More than 16,000 US children need the implantation of a valved conduit to replace the right ventricular outflow tract (RVOT) annually. These children require one to four repeat open-heart surgeries to replace the valved conduit before they reach adulthood because available prostheses do not grow with the child. The long-term goal of our multidisciplinary collaborative team is to develop a biostable polymeric valved conduit that can be implanted surgically to reconstruct the RVOT and then expanded (by successive transcatheter procedures) to avoid multiple surgeries in children. Our overall objective is to design, validate and demonstrate the in vitro and in vivo proof of concept of the expandability and valvar competence of the device. Our central hypothesis is that the use and controlled processing of a biostable polymer with adequate plasticity, associated to an optimized design of the valve, can allow for successive controlled expansions while maintaining valve competence. We will test this hypothesis in the following three specific aims:
Aim1 : Characterize the growth accommodation of non-valved conduits. We will 1.1) characterize the mechanical properties of 8 ePTFE materials with varying densities and thicknesses using a uniaxial tensile tester, 1.2) develop a computational model of tube expansion from 12-24 mm based on the mechanical data, and 1.3) validate the expansion experimentally using a transcatheter balloon and measuring the expansion potential, uniaxial tensile properties and microarchitecture.
Aim 2 : Develop a valve design for competence at all diameters. Our hypothesis is that a valve design with increased height of coaptation and increased length of the free edge can be expanded from a 12-24 mm diameter while maintaining valve competence. We will use a fluid-structure interaction based computational design, prototype fabrication, and experimental validation in our heart valve pulse duplicator to iteratively examine the effects of the design on the hemodynamic performance of the valved conduit.
Aim 3 : Describe the performance and durability of the valved conduit. We will 3.1) characterize the biocompatibility using an aortic rat model; 3.2) demonstrate the acute in vivo performance in a sheep model; 3.3) assess the in vitro durability in an accelerated wear tester. Expected outcomes: to have identified the conditions of the fabrication process, optimized the valve hydrodynamics for different stages of expansion and performed the in vitro and in vivo proof of concept of the biocompatibility, expandability and maintenance of the valvar competence of the device. The innovation of the proposed research is that we will develop a valved conduit designed specifically for growth-accommodation that is durable and competent at every stage of expansion, using and developing innovative designs, computational models, manufacturing techniques and translational methodologies. Impact and significance: our results will contribute to the evidence for further development of an innovative expandable surgical valved device that will help avoid multiple repeat open-heart surgeries in children. Future studies include cytotoxicity testing and a pre-clinical study to prepare FDA approval.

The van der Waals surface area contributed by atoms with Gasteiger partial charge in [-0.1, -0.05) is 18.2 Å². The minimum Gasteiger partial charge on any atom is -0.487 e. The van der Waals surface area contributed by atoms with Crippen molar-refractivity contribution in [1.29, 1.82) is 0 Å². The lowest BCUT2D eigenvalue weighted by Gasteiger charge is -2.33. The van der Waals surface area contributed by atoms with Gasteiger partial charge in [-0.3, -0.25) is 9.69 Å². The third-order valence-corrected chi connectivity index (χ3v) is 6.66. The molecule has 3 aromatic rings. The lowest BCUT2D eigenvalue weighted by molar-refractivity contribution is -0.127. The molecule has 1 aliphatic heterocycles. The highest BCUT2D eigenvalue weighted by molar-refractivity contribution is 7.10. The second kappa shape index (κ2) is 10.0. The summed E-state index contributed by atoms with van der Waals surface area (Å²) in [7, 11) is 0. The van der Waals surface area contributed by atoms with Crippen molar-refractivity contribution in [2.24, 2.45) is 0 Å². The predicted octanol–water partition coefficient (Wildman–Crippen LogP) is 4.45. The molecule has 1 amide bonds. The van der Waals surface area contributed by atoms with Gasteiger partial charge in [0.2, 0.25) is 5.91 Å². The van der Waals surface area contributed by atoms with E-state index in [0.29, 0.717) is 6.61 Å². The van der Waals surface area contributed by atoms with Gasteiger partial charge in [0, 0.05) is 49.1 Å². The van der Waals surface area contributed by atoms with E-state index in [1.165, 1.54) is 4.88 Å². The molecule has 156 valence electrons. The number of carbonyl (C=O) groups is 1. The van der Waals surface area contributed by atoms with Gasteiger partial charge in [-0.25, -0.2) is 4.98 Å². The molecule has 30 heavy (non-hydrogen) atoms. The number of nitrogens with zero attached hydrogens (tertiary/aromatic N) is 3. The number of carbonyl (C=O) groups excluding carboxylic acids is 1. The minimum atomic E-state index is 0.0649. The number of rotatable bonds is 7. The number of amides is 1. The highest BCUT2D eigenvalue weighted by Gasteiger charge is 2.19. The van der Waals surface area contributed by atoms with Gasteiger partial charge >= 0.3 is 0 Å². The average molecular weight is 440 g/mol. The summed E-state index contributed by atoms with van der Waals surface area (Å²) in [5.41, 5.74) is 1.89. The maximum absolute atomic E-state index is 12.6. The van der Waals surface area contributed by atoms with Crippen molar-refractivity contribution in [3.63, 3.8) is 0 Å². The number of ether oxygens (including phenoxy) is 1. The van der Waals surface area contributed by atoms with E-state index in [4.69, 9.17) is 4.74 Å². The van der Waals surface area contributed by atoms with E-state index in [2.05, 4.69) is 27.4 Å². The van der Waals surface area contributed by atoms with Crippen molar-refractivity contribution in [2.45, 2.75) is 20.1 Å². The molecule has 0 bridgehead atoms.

The proposed research is relevant to public health because a biostable polymeric valved conduit that can be implanted surgically to reconstruct the right ventricular outflow tract in neonates and infants and then expanded by successive transcatheter procedures to reach the adult size, would revolutionize how we treat children with heart valve diseases. Such a new generation of valved conduit would decrease the number of open-heart surgeries and reoperations, decrease the mortality, complications and healthcare costs related to these procedures and increase the life expectancy and quality of life of these patients. Thus, this proposal is relevant to the part of NIH's mission that pertains to fostering innovative research strategies as a basis for ultimately protecting health.